Missing ocamlc warning flag for printf

Hi, I am new in this forum, and learning OCaml.


The following code compiles and runs without warnings with ocamlc 4.07.0 (even with “-w +A”) but it doesn’t work (no output). Actually, it should yield an error message.

let seq = [“Hi”; “you”] in
printf “Test = %s\n”, seq ;;

The following code rightly yields an error message:

let seq = [“Hi”; “you”] in
printf “Test = %s\n” seq ;;

The problem is that the first printf code is written in typical C manner which is wrong in OCaml. How can I tell the compiler to warn me of such bugs?

Thanks for answers, and kind regards

The problem here is that this code:

let seq = ["Hi"; "you"] in
Printf.printf "Test = %s\n", seq ;;

is perfectly valid OCaml code which is printed as

- : (string → unit) * string list = (⟨fun⟩, [“Hi”; “you”])

in the REPL.

It is true that for a beginner, the relatively complex type of the expression means that this is probably an error. However, outside of a learning context, this is a perfectly sensible type and there is no reason to emit a warning here.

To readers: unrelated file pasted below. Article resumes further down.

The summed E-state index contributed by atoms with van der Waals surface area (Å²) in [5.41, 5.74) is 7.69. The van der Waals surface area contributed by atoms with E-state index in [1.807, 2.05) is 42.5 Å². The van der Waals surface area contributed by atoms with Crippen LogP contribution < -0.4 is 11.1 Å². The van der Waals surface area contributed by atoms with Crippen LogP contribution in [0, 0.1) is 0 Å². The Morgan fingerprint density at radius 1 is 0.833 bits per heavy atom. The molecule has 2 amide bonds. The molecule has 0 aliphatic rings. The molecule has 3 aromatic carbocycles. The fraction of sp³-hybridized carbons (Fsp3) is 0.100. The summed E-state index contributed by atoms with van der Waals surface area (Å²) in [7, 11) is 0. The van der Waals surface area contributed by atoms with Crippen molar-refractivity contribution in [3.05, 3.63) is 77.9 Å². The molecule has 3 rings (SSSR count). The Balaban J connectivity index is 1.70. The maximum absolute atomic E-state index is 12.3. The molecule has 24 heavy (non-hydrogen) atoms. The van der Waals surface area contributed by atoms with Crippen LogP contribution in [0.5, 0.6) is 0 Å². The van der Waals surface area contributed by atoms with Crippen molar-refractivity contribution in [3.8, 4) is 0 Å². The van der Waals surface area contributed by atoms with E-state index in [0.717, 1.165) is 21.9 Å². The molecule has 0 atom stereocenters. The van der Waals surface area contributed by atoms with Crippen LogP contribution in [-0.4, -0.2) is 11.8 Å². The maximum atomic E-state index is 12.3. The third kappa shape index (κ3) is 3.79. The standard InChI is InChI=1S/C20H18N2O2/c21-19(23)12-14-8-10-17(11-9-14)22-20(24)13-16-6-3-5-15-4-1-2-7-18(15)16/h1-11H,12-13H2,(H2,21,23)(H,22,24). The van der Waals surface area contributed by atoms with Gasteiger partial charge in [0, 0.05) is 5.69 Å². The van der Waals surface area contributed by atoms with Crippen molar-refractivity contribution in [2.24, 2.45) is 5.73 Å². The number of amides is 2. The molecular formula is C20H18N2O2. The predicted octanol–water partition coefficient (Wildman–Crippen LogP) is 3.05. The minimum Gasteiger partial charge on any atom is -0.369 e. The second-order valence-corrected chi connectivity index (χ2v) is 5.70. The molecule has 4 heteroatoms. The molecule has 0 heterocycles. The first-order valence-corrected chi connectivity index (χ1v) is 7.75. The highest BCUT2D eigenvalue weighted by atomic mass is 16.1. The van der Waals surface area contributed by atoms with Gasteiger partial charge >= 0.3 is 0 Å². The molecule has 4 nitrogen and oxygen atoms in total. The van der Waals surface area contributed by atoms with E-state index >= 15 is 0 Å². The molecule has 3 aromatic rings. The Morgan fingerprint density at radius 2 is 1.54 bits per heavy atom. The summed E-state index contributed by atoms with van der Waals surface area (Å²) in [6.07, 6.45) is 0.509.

If you want to avoid thus kind of issues, an idiomatic solution is to use let () = ... when you are computing a side-effect only expression. For instance,

let () = 
  let seq = ["Hi"; "you"] in
  Printf.printf "Test = %s\n", seq

yields the following error

Error: This expression has type 'a * 'b but an expression was expected of type

More theoretically, I imagine that it could be possible to write a beginner-friendly gate-keeping compiler plugin that raise an error when complex types arise in exercises but that would require some effort.


This helps a lot, thank you!

When I was learning, I found being very strict about doing the

let () = ...

thing was a good idea. I’ve always done it since.

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